Giraffes can reach 5 meters in height, and they are among the most beautiful wildlife in Botswana. I saw my first one in Savute. Seeing their heads peak through the thick vegetation (by the way, those that most people think are horns are actually part of the skull and not made by keratin); observing them walking ever so slowly; admiring them while they graze on the tallest branches and watching them bending down to drink from the river is a fabulous experience. Giraffes can be spotted at any time of day.
Yet, it is big cats that I find the most attractive and one of the reasons I am glad that Savute was included in my Botswana itinerary with And Beyond is that this part of Chobe has quite a bit of them. Here it is possible to admire leopards: I saw a female one, who was up on a tree feasting on an impala (that’s the typical diet of leopards), and her cub, who later on joined the party. Much like lions, leopards are night creatures: hunting at night, resting in the shade, in the bushes or up a tree, during the warmest hours of the day.
But that isn’t all. Savute is also home to cheetahs, some of the most amazing wildlife in Botswana, the fastest animals on earth. Cheetahs are solitary animals. Females can typically be seen with their cubs; whereas when there’s two of them, these are typically male brothers. Contrary to other large cats, cheetahs don’t have night vision, and thus hunt during the day. The thick dark tear marks actually to protect them from the glare of the sun when they are out hunting.
The fact that cheetahs are day hunters doesn’t mean that they can be easily seen hunting. Much like other felines, they tend to hide from the sun during the warmest hours of the day, at most browsing around to see if there’s a prey in the vicinity. It’s easier to see them move around towards sunset. I suppose that the beauty of observing wildlife in Botswana is also knowing that animals live according to their rhythm!
Cheetahs are also observed in South Africa, especially at Phinda Game Reserve. To read more about it, check out this post.
Cheetahs are by far some of the most incredible wildlife in Botswana
Moremi Game Reserve (Okavango Delta)
Moremi Game Reserve is the only proclaimed reserve located on the eastern side of the Okavango Delta, and it is one of the nicest places to visit in Botswana. Here, the vegetation is rather thick and the presence of water (only 30% of the reserve is actually on land, most of it actually within the Okavango Delta, composed of lagoons, floodplains and islands) makes it a great place to observe wildlife in Botswana. Animals that can be spotted at Moremi include lions, leopards, cheetahs, elephants, zebra and much more.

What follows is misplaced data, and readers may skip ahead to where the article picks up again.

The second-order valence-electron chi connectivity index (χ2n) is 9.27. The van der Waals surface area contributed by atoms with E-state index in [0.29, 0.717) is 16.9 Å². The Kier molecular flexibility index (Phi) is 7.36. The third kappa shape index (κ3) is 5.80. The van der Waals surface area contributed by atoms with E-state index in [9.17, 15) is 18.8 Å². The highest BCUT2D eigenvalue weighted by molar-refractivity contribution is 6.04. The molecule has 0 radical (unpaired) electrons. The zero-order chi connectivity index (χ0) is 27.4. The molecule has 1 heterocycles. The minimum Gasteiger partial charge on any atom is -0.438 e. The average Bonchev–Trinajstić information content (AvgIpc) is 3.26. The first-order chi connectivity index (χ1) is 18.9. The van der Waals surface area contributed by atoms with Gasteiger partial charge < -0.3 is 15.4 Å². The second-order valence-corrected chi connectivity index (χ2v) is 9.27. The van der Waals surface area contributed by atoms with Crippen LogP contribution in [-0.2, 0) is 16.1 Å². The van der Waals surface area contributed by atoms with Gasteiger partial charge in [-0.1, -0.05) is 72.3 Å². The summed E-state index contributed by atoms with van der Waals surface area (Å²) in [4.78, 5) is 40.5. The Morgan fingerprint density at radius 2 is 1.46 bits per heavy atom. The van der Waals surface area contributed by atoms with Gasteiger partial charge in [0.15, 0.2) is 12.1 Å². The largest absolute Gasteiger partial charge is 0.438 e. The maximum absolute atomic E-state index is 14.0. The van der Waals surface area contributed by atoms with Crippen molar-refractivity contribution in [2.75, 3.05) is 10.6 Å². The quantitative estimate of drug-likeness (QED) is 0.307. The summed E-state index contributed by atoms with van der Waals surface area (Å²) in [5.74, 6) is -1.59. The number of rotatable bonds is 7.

Botswana wildlife in Moremi Game Reserve
The Okavango Delta, the largest inland delta in the world, is one of the most amazing places in the world – so unique that is has been enlisted as a UNESCO World Heritage site. It is by far one of the top places to see wildlife in Botswana. Known as “the river that never finds the sea,” Okavango is unique for it sinks into the Kalahari Desert, creating a series of oasis, floodplains, lagoons and small islands that are the perfect habitat for Botswana wildlife.
Moremi Game Reserve makes up for about a third of the Okavango Delta. Among Botswana national parks, this is an area of incredible contrasts: dry areas leave way to tall palm trees and permanent waterways to create a fantastic environment for Botswana wildlife. One can really appreciate these contrasts and the presence of animals on board of a small tourist plane. Needless to say, the views from the sky are fantastic.
Botswana national parks are perfect for spotting zebra
This is one of the best places to visit in Botswana to spot hippos. There are several observation points from where it is possible to admire these huge animals as they play in the water while being very vocal and, once the sun sets, get out to feed, leaving their marks on the wet land. Accompanying the sound of hippos there’s also that of the many frogs that populate the region: bell frogs produce a constant, delicate and relaxing bell-like sound.
Other wildlife in Botswana that is best spotted at Moremi is large groups of elephants, especially bachelor heads or lone bachelors. With so much water year round, at Moremi it’s easy to find places where these majestic mammals stop to eat their favorite grass throughout the day, ripping it off the ground and shaking it intensely to clean it off earth before eating it. Just as it is not uncommon for them to get close to the campsites as they eat their way around the bush.
Giraffes are quite easy to spot at Moremi, making it one of the nicest Botswana national parks for that. Lions, spotted hyenas, cheetahs and leopards, as well as wild dogs live in the area too. I was not so lucky to see any during my two days in the area, but that’s part of the beauty of visiting a country where animals are protected.
Indeed, those who plan to visit Botswana should be aware that though wildlife in Botswana is easy to come across, animals won’t be chased or put under stress just so that visitors can leave the country with a full portfolio of pictures.
Last, but definitely not least, Moremi Game Reserve is birdwatchers’ paradise: around 500 species of birds live in the area, from water birds to forest dwellers. One more reason to include it among the top Botswana national parks.
Hippos are among Botswana wildlife that is easy spotted in the Chobe and Okavango Delta
Nxabega Concession (Okavango Delta)